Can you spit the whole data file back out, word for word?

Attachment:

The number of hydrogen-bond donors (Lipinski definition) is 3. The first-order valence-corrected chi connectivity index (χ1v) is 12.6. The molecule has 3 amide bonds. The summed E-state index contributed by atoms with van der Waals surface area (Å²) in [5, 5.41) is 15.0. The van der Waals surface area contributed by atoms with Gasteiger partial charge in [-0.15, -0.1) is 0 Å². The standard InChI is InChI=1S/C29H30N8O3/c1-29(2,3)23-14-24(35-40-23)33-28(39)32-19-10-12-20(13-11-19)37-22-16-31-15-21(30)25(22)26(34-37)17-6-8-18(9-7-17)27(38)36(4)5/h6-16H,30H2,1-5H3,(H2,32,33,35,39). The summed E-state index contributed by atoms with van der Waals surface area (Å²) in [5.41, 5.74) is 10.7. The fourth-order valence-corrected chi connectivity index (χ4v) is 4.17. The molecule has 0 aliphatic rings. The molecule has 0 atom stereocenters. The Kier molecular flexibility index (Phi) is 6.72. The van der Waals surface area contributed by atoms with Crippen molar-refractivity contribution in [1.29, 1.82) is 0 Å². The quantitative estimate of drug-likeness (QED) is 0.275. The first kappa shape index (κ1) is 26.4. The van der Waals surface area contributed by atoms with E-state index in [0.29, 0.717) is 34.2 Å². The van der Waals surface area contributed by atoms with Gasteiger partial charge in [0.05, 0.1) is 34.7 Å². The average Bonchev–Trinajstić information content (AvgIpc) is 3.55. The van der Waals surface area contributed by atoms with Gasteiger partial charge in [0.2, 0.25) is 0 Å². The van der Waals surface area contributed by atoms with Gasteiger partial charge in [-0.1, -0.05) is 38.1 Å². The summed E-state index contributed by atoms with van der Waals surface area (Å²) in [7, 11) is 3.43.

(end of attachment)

The number of hydrogen-bond donors (Lipinski definition) is 3. The first-order valence-corrected chi connectivity index (χ1v) is 12.6. The molecule has 3 amide bonds. The summed E-state index contributed by atoms with van der Waals surface area (Å²) in [5, 5.41) is 15.0. The van der Waals surface area contributed by atoms with Gasteiger partial charge in [-0.15, -0.1) is 0 Å². The standard InChI is InChI=1S/C29H30N8O3/c1-29(2,3)23-14-24(35-40-23)33-28(39)32-19-10-12-20(13-11-19)37-22-16-31-15-21(30)25(22)26(34-37)17-6-8-18(9-7-17)27(38)36(4)5/h6-16H,30H2,1-5H3,(H2,32,33,35,39). The summed E-state index contributed by atoms with van der Waals surface area (Å²) in [5.41, 5.74) is 10.7. The fourth-order valence-corrected chi connectivity index (χ4v) is 4.17. The molecule has 0 aliphatic rings. The molecule has 0 atom stereocenters. The Kier molecular flexibility index (Phi) is 6.72. The van der Waals surface area contributed by atoms with Crippen molar-refractivity contribution in [1.29, 1.82) is 0 Å². The quantitative estimate of drug-likeness (QED) is 0.275. The first kappa shape index (κ1) is 26.4. The van der Waals surface area contributed by atoms with E-state index in [0.29, 0.717) is 34.2 Å². The van der Waals surface area contributed by atoms with Gasteiger partial charge in [0.05, 0.1) is 34.7 Å². The average Bonchev–Trinajstić information content (AvgIpc) is 3.55. The van der Waals surface area contributed by atoms with Gasteiger partial charge in [0.2, 0.25) is 0 Å². The van der Waals surface area contributed by atoms with Gasteiger partial charge in [-0.1, -0.05) is 38.1 Å². The summed E-state index contributed by atoms with van der Waals surface area (Å²) in [7, 11) is 3.43.